• an attempt to inject BPDUs into the network, regardless of the reason;
  • an temporary loop in the network due to incorrect network settings on a computer or a connectivity issue;
  • a replay of a previous network capture;
  • and possibly other reasons.
In such an event, a reasonable thing to do is to drop the port to the down state, to prevent further incidents. This is configured on a device interface with:

interface GigabitEthernet 0/12
 spanning-tree bpduguard enable

Upon reception of a BPDU on the port, the state will be err-disable. To correct this,the port needs to be reset (shutdown/no shutdown) or the error recovery mechanism needs to be activated. This latter is not recommended as it will put the port back in service, possibly allowing the activity to resume.

It is also worth to notice that the default for this command has changed between IOS and NX-OS: a show configuration all will display these values.

2.3.2 bpdufilter

In situations where bpduguard is not welcome, for instance on uplinks to a provider, another mechanism exists: bpdufilter. Instead of shutting the port down, bpdufilter drops all bpdus, incoming and outgoing. This has the side effect of splitting the spanning-tree domain in two.

In my past, I had to help an ISP configure it: his switch connected to his clients' frequently had issues. It was found that on some occasions, the spanning-tree root role changed from his internal network to a client's.

However, it needs to be understood that, as spanning-tree is no longer working, topology loops in this situation have to be manually addresed, for instance in the form of a manual activation, or by using techniques that negate the need for spanning-tree, such as etherchannel, or unique VLANs with a L3 redundancy solution.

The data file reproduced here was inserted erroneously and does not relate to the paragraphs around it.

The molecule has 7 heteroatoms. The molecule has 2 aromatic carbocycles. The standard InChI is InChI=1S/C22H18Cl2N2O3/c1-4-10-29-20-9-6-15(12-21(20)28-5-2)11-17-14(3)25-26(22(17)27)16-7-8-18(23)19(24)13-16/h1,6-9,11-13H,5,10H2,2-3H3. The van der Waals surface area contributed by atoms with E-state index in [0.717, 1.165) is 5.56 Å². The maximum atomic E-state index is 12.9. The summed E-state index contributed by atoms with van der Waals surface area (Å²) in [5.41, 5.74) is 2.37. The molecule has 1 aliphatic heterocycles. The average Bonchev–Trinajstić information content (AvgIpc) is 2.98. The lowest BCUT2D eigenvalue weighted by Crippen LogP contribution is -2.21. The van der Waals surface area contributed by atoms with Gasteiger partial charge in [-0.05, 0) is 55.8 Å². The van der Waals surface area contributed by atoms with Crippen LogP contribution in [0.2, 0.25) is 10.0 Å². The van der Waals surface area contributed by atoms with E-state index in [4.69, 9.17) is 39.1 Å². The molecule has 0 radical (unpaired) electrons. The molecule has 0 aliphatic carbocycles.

The configuration looks like bpduguard's:

interface GigabithEthernet0/12
 spanning-tree bpdufilter enable

2.3.3 portfast / port type edge

The spanning-tree protocol mandates that a port goes through various states before being able to forward traffic. During these state, no traffic is received or emitted besides BPDUs.

A way to speed that process is to declare the port as "portfast" or "type edge". It means that spanning-tree will take a shortcut in the states and be able to forward quickly after being turned on.

However, this has to be gauged: on the one hand, this means that a user device will have access to the network sooner, but on the other hand, it permits the creation of temporary loops - until the next BPDU is seen, the link will be up. As soon as a BPDU arrives on the port, the normal spanning-tree decision concerning the port role (root, designated etc) is taken and one end of the loop will be blocked.

An attacker could leverage this fact to create temporary, short lived loops to disrupt the switch operations. If successful, this can create either a switch or topology wide outage.

Other ways of dealing with the timers are possible: one could use rapid spanning-tree and shorten the timers from 2 seconds to 1 for the <Hello> BPDU - as more BPDUs are sent, the expected life of a loop is cut down, limiting the risk or the possibility of perpetrating such an attack. This, however, has to be evaluated as a shorter timer may also increase the risk of instabilities on the network: a transient frame drop on a link can result in flapping between that link and a backup link, possibly amplifying the problem.

2.4 Mac address learning on a port

The role of a switch is to build a table of what mac address resides on what port, and forward frames accordingly. This allows for point-to-point communications between two devices within the same VLAN, without impacting the other connected devices. A way of describing this is to state that the collision domain is limited to the port and the device connected to it.

As the switch has to consult that table binding a MAC to a port for every frame, the memory dedicated is called CAM (Content Addressable Memory), a special type of memory which is in limited quantity in any device.